Want a deeper insight into what an ICS placement looks like? Read the amazing blogs written by our past and present volunteers. Enjoy the journey!

Zimbabwe: Planning and starting a drama club

Local volunteer Raymond Tafadswa Muzundo writes:

After having spent their first weekend at Regina Coeli mission the UK volunteers now had a broad picture of the mission but were still anxious to get involved in the community. However, as it is said, failing to plan is to plan to fail.


El Salvador: Charlotte takes on 10K challenge to help tackle poverty

Charlotte Le Flufy, who will be going to El Salvador as an ICS volunteer in January 2013, is running 10K every day, for 10 consecutive days, in 10 British cities to support a project that tackles poverty in El Salvador. 

Charlotte has roped in friends and family from around the UK to help her on her way and keep her company for some of the 10k runs, in places such as Southampton, Manchester, Cardiff and Leeds! 

In January Charlotte will team up with Salvadoran volunteers to tackle some of the problems facing their local community.


Malawi: The power of ownership

Only an hour and a half away from the bustling Malawian capital Lilongwe, is the regional district of Salima. If you search through its streets full of traders, craftsmen and haphazard bicycle taxis you’ll find the Salima branch of Environment Africa...our home for the next seven and a half weeks! Our team of ICS volunteers consists of five UK members (Elle, John, Holly, Mike, Mungo) and three local members (Brian, Sam, Mphatso).


El Salvador: The women of Adecomupaz

Amanda Gonzalez has been known to many as a guerilla fighter for most of her life. She fought hard during the 80s to mobilise the local men and women to rise against the the military forces and from there has tried to escape the stigma that accompanies being a leftist “rojita”. The skills she learnt serving with the FPL (Fuerzas Populares de Liberación) were transferred following the ceasefire of 1992 to help serve her local community of women.


Honduras: Come on boys!! Progressio ICS is challenging, rewarding and gives you loads of life skills

Where are all the Guys?

This blog is a reflection on something that was brought to my attention whilst I was on my training weekend. I looked around the room and remember thinking “Where are all the guys?”… I convinced myself they all chose to receive their training in Bristol and that some more appearances would be made on our pre-departure day. I was definitely wrong. Since then I have been informed that in general, a lot more girls apply for ICS than guys.


Malawi: Orientation and making plans

The moment we stepped off the plane we had a warm welcome from our Malawi team leaders Kirstie, John and Hiliwona. What followed was a week of getting to know not just our fellow team mates but also the environment we were to live, learn and work in for the next couple of months. Needless to say it was a lengthy 7 days which culminated in bittersweet goodbyes between the volunteers as we divided into our 3 groups and left for our assigned placements.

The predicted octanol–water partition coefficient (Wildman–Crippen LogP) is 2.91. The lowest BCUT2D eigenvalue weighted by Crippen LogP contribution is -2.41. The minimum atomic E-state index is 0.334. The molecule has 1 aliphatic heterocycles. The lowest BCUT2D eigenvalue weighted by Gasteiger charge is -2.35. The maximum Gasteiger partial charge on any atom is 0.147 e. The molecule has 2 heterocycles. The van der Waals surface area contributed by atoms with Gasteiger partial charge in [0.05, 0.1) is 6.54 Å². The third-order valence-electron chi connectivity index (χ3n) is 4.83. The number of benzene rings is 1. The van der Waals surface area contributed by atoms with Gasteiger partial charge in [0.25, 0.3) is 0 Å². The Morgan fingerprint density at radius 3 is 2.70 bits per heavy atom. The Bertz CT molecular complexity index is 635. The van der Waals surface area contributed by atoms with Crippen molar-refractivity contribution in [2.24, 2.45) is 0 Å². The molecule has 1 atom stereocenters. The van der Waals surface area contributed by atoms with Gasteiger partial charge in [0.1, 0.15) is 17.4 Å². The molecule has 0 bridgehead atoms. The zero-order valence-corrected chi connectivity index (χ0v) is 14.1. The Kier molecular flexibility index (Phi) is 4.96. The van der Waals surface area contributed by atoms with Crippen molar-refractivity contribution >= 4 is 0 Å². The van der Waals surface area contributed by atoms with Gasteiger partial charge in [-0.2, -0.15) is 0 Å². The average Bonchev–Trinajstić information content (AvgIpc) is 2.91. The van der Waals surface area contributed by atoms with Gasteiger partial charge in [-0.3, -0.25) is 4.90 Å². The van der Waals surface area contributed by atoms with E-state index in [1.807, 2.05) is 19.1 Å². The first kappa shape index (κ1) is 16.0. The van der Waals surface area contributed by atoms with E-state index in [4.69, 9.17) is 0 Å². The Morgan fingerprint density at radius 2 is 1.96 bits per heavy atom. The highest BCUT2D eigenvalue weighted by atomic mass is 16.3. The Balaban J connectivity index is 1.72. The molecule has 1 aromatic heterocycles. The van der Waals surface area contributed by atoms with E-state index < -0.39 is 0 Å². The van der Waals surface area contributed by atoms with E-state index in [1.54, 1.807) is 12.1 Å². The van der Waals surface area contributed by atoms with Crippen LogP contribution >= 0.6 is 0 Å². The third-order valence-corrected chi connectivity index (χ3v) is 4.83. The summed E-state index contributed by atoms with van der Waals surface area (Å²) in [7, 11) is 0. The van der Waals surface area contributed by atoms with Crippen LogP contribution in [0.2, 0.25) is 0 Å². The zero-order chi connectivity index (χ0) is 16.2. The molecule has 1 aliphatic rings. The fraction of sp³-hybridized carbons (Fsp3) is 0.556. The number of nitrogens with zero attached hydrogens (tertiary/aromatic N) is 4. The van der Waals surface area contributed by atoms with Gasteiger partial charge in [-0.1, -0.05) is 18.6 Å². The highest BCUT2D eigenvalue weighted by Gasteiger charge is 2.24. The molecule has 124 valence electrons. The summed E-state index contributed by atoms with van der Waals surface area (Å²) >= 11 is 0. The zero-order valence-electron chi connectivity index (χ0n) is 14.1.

El Salvador: A suprising and vibrant country

A year ago, I could not have come close to predicting where I am right now.

The winds of fortune have blown me some 5,000 miles from home to El Salvador along with 12 new compadres.

El Salvador is a ceaselessly surprising and vibrant country: this tiny country the size of Wales is covered in volcanoes; the buses are all vividly decorated in every colour (much like the wildlife); and every wall is painted be it with street art, gang insignias or painted advertisements.


Honduras: People powered development

I have been in Honduras for over 2 weeks now and have managed to find a space for myself here in a new way of life, with a new set of people. Following an eventful training week in Ojojona, we have now moved to the west of Honduras to a town called Marcala, in which we will remain for the rest of our stay. Having settled into our team houses, made ourselves at home by decorating the walls with ‘family portraits’, and becoming acquainted with the locals, I have had a chance to embrace some of the culture here and get a taste of the development programme that I have become a part of.


El Salvador: The privilege of peace

By Aasim Shaffi

When I decided to volunteer in El Salvador, a developing country still bleeding from a 12 year long civil war, I wanted to stand with a Salvadoran, take on his problems and see life through his eyes. Despite not being able to do that, I witness the hardship of the people with every day that passes. The civil war left El Salvador 20 years ago, in 1992, but the chill of it still rages on in the civilian population who survived it.